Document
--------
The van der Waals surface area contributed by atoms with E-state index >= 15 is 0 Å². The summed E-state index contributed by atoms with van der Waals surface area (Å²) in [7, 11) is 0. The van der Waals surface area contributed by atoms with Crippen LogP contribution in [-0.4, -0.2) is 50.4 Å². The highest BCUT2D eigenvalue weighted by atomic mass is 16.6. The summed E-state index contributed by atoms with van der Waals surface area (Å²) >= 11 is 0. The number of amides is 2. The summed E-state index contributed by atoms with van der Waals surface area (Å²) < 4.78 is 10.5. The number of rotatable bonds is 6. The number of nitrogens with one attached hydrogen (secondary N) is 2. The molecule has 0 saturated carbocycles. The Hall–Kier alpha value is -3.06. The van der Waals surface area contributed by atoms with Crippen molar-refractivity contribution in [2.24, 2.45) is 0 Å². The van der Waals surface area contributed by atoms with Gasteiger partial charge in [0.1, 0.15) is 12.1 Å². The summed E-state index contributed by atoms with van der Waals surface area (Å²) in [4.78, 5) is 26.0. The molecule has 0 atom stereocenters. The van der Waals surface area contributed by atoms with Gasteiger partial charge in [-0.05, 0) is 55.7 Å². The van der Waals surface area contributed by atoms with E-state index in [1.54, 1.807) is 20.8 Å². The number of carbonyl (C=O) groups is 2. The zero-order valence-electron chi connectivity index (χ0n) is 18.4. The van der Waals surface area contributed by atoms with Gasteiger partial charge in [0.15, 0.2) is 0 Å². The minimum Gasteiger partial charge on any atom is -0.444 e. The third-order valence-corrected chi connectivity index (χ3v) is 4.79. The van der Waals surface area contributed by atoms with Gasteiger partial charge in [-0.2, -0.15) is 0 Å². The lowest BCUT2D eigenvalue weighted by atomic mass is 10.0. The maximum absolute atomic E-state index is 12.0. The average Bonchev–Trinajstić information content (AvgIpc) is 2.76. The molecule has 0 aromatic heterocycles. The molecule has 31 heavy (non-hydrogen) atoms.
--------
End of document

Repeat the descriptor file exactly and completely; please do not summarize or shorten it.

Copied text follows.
The van der Waals surface area contributed by atoms with E-state index >= 15 is 0 Å². The summed E-state index contributed by atoms with van der Waals surface area (Å²) in [7, 11) is 0. The van der Waals surface area contributed by atoms with Crippen LogP contribution in [-0.4, -0.2) is 50.4 Å². The highest BCUT2D eigenvalue weighted by atomic mass is 16.6. The summed E-state index contributed by atoms with van der Waals surface area (Å²) >= 11 is 0. The number of amides is 2. The summed E-state index contributed by atoms with van der Waals surface area (Å²) < 4.78 is 10.5. The number of rotatable bonds is 6. The number of nitrogens with one attached hydrogen (secondary N) is 2. The molecule has 0 saturated carbocycles. The Hall–Kier alpha value is -3.06. The van der Waals surface area contributed by atoms with Crippen molar-refractivity contribution in [2.24, 2.45) is 0 Å². The van der Waals surface area contributed by atoms with Gasteiger partial charge in [0.1, 0.15) is 12.1 Å². The summed E-state index contributed by atoms with van der Waals surface area (Å²) in [4.78, 5) is 26.0. The molecule has 0 atom stereocenters. The van der Waals surface area contributed by atoms with Gasteiger partial charge in [-0.05, 0) is 55.7 Å². The van der Waals surface area contributed by atoms with E-state index in [1.54, 1.807) is 20.8 Å². The number of carbonyl (C=O) groups is 2. The zero-order valence-electron chi connectivity index (χ0n) is 18.4. The van der Waals surface area contributed by atoms with Gasteiger partial charge in [0.15, 0.2) is 0 Å². The minimum Gasteiger partial charge on any atom is -0.444 e. The third-order valence-corrected chi connectivity index (χ3v) is 4.79. The van der Waals surface area contributed by atoms with Gasteiger partial charge in [-0.2, -0.15) is 0 Å². The lowest BCUT2D eigenvalue weighted by atomic mass is 10.0. The maximum absolute atomic E-state index is 12.0. The average Bonchev–Trinajstić information content (AvgIpc) is 2.76. The molecule has 0 aromatic heterocycles. The molecule has 31 heavy (non-hydrogen) atoms.